It can happen.
The right head coach can survive adversity and win a national championship. We saw that Monday night when Urban Meyer‘s Ohio State Buckeyes manhandled Oregon on their way to a 42-20 victory.
They did it with a third-string quarterback. They did it with a non-SEC roster. They did it even after many didn’t think they deserved a chance in the College Football Playoff.
The same team that laid an egg against Virginia Tech in early September went out and pummeled Wisconsin, Alabama and Oregon to win it all. And while it may have taken a coach like Meyer to officially kill the legend of the SEC, it’s worth looking at the blueprint Meyer established and use it to see how close — or how far — Brian Kelly and the Irish are away from the ultimate goal.
First, some debunking:
Meyer’s staff has former Kelly assistants Ed Warinner and Tim Hinton playing key roles. The same assistants who got blasted by some Irish fans. Warinner for being too soft, Hinton for being too small-timey. Strength coach Mickey Marotti? The same guy who was in charge of running the program at Notre Dame for Bob Davie and Ty Willingham has built the foundation of Meyer’s programs at Florida and Ohio State.
Then the rosters. Those stars propelling the Buckeyes to victory? Quite a few had Notre Dame offers. Left tackle Taylor Decker was a lock for South Bend until Meyer hired away Warinner and came calling. Ezekiel Elliot, Jalin Marshall, Devin Smith? Joey Bosa and Vonn Bell? All recruited by Notre Dame. (Take a look at Notre Dame’s roster and you’ll see a large group of guys getting chased by Meyer, too, including the entire quarterback depth chart.)
Yet for all the similarities, there are some key differences. Quarterback Cardale Jones may be the story of the college football world today, but his path isn’t possible at Notre Dame. Not after getting stashed at military school (without his knowledge, seemingly), not after the boneheaded Tweet that will follow him for life. For every player with a Notre Dame offer, there’s a handful that couldn’t qualify. That’s life against just about every team on the Irish’s schedule, less Stanford or Northwestern.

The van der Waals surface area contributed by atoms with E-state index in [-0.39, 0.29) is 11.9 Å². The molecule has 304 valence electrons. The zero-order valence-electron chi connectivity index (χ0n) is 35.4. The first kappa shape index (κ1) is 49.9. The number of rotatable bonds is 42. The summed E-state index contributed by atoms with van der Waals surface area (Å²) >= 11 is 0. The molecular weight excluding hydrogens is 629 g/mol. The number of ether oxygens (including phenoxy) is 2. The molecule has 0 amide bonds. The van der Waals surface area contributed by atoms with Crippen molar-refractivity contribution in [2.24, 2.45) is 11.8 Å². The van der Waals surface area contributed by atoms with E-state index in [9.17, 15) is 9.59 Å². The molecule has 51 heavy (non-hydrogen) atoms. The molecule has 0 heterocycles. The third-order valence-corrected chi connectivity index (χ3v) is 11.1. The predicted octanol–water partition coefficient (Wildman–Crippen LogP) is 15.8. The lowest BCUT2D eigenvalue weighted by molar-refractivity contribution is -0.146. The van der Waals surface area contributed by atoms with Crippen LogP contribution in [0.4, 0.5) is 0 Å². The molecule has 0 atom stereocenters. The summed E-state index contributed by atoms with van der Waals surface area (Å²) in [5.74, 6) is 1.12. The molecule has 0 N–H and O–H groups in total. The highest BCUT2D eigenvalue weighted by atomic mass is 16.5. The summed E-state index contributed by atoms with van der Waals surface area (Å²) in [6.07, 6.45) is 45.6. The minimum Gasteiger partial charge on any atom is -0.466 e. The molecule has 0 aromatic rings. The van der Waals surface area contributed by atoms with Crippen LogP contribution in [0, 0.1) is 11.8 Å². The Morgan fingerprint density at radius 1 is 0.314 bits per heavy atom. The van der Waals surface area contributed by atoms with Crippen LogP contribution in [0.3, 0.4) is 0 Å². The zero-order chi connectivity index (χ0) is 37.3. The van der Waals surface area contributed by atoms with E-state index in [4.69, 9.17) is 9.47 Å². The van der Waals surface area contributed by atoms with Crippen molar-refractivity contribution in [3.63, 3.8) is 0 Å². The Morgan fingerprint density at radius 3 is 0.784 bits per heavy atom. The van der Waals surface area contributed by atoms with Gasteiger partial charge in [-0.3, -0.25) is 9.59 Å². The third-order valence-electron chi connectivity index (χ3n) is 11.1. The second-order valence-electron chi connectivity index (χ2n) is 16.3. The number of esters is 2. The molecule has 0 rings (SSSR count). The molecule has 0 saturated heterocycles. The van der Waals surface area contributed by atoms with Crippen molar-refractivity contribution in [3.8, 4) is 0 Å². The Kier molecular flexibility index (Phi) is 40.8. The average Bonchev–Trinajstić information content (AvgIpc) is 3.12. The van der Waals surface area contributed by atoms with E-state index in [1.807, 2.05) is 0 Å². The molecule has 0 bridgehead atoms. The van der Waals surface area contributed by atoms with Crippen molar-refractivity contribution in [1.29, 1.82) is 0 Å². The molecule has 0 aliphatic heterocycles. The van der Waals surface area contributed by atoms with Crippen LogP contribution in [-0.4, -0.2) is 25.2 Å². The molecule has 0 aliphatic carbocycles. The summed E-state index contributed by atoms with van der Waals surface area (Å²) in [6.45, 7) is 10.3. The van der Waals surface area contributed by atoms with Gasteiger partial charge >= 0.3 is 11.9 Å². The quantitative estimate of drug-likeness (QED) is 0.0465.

Meyer proved on Monday night that he’s the top of his profession in the college game. And he also proved that since turning down a ride back to South Bend from Utah to take over the Irish program, he understood the challenges posed at Notre Dame are incredibly different than those at Florida or Ohio State. So for those still harping on Brian Kelly to get it together, at least Kelly accepted the challenge.
Both the Irish and the Buckeyes expect to field very good football teams next season. If Notre Dame is going to make it to the College Football Playoff, they’ll need their head coach to recalibrate the formula for winning — perhaps even taking a look at Meyer’s team. The one that played last night would be a reminder that a power running game in the spread can exist. The ones that played in Gainesville can give a blueprint to success with two quarterbacks, with Everett Golson more than capable of being Chris Leak and Malik Zaire running with the force and confidence of Tim Tebow.
For the Buckeyes, they’ll have to avoid the perils of success, a challenge Meyer didn’t conquer at Florida and one that forced Jim Tressel out of the job that Meyer now possesses. That’s easier said than done with 18-to-21-year olds, especially now that they’ve removed the gigantic chip from their shoulder that came with the Big Ten’s recent inferiority complex.
With the 2014 season officially finished, the college football world has leveled off quite a bit, with the SEC’s run of dominance officially over. With Meyer and now Jim Harbaugh all in Notre Dame’s backyard, the national perception may have changed but the local battles will begin.
Ohio State showed it was possible. A win over LSU was a good start. But after getting close in 2012, Kelly needs to show that he can do it again.